At a recent televised panel discussion with Meghalaya chief minister Conrad Sangma, the BJP’s Hemanta Biswa Sarma smiled in disbelief as the former made a principled but feeble stand to break away from the BJP if the Citizenship (Amendment) Bill (CAB) is passed under its watch. The moderator cheekily drew attention to the smile and asked if the National People’s Party chief really had a choice.
The moderator’s insinuation is correct and this is a symptom of a larger malaise, a deeply-rooted dependency between New Delhi and the Northeastern states. It is at the heart of the region’s under development.
Conventional wisdom has it that the Northeastern regional parties – especially those in government – have to align with whoever is in power in New Delhi, no matter how incongruous. Apart from Sangma, the Mizo National Front in Mizoram and other parties have done this. It is accepted that these small states are resigned to dependency. Successive Central governments have perpetuated it as a leverage of control. And, regional satraps brag about their ability to get more Central funds.
This gravy train and dependency discourse must change if real development is to take place.
A new discourse
A discourse that looks to break this trap must focus on forging new economic pathways that will lead to economic self-sufficiency and decrease the dependence on doles and funds. Every significant investment must be tested against this measure.
A more market-based approach will create jobs, give a greater sense of pride to the people and bridge the increasing sense of alienation. Why has this not happened so far? Is it because security advisors worry that greater self-sufficiency will encourage separatist tendencies? Is it because politicians across the aisle enjoy the gravy train too much?
While affirmative action and policies that will help the region are to be welcome, the real answer is possibly more classic. Barring Assam – where some industrial activity has taken off – all the other states depend on primary economic activities such as resource extraction and agriculture. Classical development theories propound that these economies must eventually (and quickly) move to secondary- mainly manufacturing activities. Given the demographic composition of the region and the technology of today that can help leapfrog, some can already jump straight to tertiary activities such as services.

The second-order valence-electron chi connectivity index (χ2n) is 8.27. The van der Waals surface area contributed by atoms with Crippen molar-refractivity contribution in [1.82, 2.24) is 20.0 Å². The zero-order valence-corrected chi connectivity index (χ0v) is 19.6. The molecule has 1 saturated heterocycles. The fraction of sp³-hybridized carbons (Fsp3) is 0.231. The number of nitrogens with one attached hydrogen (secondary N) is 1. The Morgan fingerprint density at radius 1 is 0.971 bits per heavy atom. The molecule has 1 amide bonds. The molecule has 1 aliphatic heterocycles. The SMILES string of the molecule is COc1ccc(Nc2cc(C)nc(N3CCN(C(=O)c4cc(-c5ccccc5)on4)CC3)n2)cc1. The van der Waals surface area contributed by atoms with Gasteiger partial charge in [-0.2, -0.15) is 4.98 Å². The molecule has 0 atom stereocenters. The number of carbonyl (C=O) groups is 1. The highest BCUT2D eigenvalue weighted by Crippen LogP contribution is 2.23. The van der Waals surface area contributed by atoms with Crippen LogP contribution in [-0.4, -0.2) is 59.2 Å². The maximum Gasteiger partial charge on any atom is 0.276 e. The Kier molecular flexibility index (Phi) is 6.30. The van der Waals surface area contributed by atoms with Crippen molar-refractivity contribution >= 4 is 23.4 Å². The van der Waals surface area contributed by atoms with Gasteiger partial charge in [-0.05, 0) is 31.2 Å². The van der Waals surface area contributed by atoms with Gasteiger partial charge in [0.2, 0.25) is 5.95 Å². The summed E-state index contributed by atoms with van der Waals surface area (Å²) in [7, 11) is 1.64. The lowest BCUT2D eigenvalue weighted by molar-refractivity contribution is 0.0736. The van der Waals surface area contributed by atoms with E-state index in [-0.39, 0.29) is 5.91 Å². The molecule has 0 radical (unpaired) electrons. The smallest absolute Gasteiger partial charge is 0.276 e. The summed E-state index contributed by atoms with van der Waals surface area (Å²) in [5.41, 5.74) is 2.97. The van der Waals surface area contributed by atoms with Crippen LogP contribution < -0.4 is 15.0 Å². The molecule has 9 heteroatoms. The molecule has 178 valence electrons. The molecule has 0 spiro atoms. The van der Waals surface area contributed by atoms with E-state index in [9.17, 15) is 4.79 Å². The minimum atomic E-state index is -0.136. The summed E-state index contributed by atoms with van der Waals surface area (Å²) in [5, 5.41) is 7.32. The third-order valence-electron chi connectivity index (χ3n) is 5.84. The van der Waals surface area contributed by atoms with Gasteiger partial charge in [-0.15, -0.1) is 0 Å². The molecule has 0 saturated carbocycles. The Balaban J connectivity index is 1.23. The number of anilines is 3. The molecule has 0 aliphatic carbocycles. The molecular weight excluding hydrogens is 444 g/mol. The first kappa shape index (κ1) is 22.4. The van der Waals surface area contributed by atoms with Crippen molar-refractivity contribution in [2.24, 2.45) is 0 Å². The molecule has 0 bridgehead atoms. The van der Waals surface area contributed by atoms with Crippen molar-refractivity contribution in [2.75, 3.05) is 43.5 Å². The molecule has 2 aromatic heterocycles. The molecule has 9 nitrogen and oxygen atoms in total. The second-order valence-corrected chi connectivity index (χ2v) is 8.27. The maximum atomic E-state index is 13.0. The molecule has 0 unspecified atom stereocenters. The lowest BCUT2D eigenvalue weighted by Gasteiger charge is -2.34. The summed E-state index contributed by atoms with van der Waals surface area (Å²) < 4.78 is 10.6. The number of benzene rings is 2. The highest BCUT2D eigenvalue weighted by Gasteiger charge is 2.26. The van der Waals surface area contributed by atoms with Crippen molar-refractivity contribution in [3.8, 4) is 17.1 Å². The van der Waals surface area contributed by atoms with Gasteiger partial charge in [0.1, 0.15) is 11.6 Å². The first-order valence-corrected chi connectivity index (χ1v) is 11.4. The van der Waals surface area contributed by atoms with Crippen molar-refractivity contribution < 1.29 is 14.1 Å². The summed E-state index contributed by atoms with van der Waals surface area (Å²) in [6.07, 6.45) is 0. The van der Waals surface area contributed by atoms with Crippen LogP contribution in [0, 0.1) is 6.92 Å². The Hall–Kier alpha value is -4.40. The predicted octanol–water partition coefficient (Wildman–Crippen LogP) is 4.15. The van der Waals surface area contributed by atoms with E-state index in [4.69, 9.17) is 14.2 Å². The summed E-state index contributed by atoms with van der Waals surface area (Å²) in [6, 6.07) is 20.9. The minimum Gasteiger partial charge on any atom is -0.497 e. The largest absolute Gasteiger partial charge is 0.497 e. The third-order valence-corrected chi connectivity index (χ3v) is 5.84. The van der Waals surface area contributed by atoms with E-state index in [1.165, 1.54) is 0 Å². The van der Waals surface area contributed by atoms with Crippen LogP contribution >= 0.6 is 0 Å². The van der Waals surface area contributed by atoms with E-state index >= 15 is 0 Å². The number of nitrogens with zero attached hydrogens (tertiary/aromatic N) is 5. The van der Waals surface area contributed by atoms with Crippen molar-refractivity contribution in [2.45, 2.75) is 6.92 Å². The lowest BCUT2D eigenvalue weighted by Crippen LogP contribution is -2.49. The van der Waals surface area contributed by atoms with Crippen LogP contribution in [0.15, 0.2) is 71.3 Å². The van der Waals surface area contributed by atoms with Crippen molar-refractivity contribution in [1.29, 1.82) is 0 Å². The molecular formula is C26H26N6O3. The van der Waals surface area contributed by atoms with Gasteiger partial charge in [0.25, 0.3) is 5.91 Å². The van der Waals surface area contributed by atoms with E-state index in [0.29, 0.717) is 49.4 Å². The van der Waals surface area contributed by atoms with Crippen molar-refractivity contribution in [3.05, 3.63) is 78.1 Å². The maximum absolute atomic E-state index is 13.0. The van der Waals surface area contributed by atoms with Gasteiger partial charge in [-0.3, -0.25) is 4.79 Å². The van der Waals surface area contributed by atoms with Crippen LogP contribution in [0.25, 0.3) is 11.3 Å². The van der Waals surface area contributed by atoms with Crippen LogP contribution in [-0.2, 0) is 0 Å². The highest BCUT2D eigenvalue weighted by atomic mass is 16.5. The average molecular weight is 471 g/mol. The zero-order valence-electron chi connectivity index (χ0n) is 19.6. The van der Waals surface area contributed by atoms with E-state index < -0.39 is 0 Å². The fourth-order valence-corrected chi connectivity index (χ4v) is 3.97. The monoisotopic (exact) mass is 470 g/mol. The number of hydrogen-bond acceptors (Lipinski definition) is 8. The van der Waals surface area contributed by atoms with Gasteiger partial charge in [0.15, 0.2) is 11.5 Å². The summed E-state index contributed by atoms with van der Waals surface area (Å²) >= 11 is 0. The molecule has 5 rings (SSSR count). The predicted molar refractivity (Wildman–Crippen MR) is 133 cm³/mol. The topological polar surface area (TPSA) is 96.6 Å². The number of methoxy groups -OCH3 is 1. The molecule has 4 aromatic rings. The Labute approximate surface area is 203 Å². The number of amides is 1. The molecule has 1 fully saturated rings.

Ease of doing business, infrastructure.
Has any region in the world taken off without robust basic infrastructure? If we allow that classical principle to guide a developmental path, the need of the hour in terms of action is not so much fanciful industrial policies that perpetuate even more state patronage or grand pronouncements. Connectivity, good roads, last mile connections, air and rail infrastructure, dependable electricity, robust communication and internet infrastructure, sufficient water supply are key.
The 100 km highway linking two of the biggest cities – Shillong and Guwahati – takes three hours at its best, usually much more. Soft skills and appropriate training must be imparted to anticipate new jobs. The region has a workforce that is inclined to being trained and upskilling.
Neither the Congress governments in the region under the UPA’s watch nor the BJP and allied parties under the NDA have ensured delivery of basic infrastructure that can ensure a leap to the next level. What has been delivered in the past 10-15 years, when relative peace has prevailed? What infrastructure or investment has been delivered out of the provision of 10% of annual plan budgets of all Central ministries since Deve Gowda was Prime Minister? How can one expect old businesses to expand and new businesses to thrive when transportation costs are so high? Electricity and internet connections are poor. Look at the rankings of the ease of doing business, the entire region lags miserably. This at a time the Narendra Modi government has left no stone unturned to make the country climb that ladder.
A sustainable economic takeoff will occur only when private sector investments and entrepreneurship are confidence in the region’s economy. Along with poor infrastructure, there is still a perception that the region is troubled with high political and security risks. A huge number of separatist and militant outfits have actually been neutralised or are participating in the political process. This image of a troubled region needs to change to reflect ground realities. Foresight and investment are required to do so.
Assam partnered with FICCI and took the lead with the Advantage Assam initiative. However, foreign investors looked at the low ease of doing business rankings and the imagine of violence with which the state is associated with. It did not attract much investment. Indian companies also consider the political and security risk in the region to be too high. Consider this: a team of foreign investors with low risk thresholds have to pay as much as Rs 18 lakh for robust and secure transportation costs for a week-long visit to Assam and Manipur.
We can talk about untapped riches or industrial policies that can work magic. What the region needs is tough love, not molly cuddling. Unless there is honest political will to address the scourge of the dependency gravy train and a dogged desire to be economically independent, the region will not develop.
Laldinkima Sailo is the editor of the book Connecting India to ASEAN: Opportunities and Challenges in India’s Northeast.